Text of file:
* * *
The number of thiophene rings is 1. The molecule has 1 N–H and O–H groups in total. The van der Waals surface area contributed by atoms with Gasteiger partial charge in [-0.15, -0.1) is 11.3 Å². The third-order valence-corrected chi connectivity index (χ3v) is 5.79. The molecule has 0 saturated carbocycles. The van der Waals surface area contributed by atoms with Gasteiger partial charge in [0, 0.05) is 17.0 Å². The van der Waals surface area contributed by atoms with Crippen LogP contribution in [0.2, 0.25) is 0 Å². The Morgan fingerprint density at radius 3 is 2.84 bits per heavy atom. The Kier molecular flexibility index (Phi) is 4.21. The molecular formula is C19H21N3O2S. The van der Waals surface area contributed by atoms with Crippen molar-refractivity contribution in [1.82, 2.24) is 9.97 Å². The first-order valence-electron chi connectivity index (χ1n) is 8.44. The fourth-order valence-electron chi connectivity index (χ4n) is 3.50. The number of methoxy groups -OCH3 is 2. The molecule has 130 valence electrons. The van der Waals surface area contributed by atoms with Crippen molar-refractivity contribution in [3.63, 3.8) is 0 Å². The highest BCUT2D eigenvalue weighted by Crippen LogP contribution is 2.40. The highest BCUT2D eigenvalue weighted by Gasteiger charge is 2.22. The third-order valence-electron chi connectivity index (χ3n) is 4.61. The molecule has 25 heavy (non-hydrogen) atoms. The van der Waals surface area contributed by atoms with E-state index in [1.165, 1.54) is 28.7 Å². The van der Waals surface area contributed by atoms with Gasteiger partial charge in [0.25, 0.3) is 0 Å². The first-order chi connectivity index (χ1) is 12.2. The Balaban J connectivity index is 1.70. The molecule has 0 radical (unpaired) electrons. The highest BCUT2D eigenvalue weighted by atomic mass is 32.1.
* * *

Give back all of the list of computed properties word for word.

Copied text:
The number of thiophene rings is 1. The molecule has 1 N–H and O–H groups in total. The van der Waals surface area contributed by atoms with Gasteiger partial charge in [-0.15, -0.1) is 11.3 Å². The third-order valence-corrected chi connectivity index (χ3v) is 5.79. The molecule has 0 saturated carbocycles. The van der Waals surface area contributed by atoms with Gasteiger partial charge in [0, 0.05) is 17.0 Å². The van der Waals surface area contributed by atoms with Crippen LogP contribution in [0.2, 0.25) is 0 Å². The Morgan fingerprint density at radius 3 is 2.84 bits per heavy atom. The Kier molecular flexibility index (Phi) is 4.21. The molecular formula is C19H21N3O2S. The van der Waals surface area contributed by atoms with Crippen molar-refractivity contribution in [1.82, 2.24) is 9.97 Å². The first-order valence-electron chi connectivity index (χ1n) is 8.44. The fourth-order valence-electron chi connectivity index (χ4n) is 3.50. The number of methoxy groups -OCH3 is 2. The molecule has 130 valence electrons. The van der Waals surface area contributed by atoms with Crippen molar-refractivity contribution in [3.63, 3.8) is 0 Å². The highest BCUT2D eigenvalue weighted by Crippen LogP contribution is 2.40. The highest BCUT2D eigenvalue weighted by Gasteiger charge is 2.22. The third-order valence-electron chi connectivity index (χ3n) is 4.61. The molecule has 25 heavy (non-hydrogen) atoms. The van der Waals surface area contributed by atoms with E-state index in [1.165, 1.54) is 28.7 Å². The van der Waals surface area contributed by atoms with Gasteiger partial charge in [0.25, 0.3) is 0 Å². The first-order chi connectivity index (χ1) is 12.2. The Balaban J connectivity index is 1.70. The molecule has 0 radical (unpaired) electrons. The highest BCUT2D eigenvalue weighted by atomic mass is 32.1.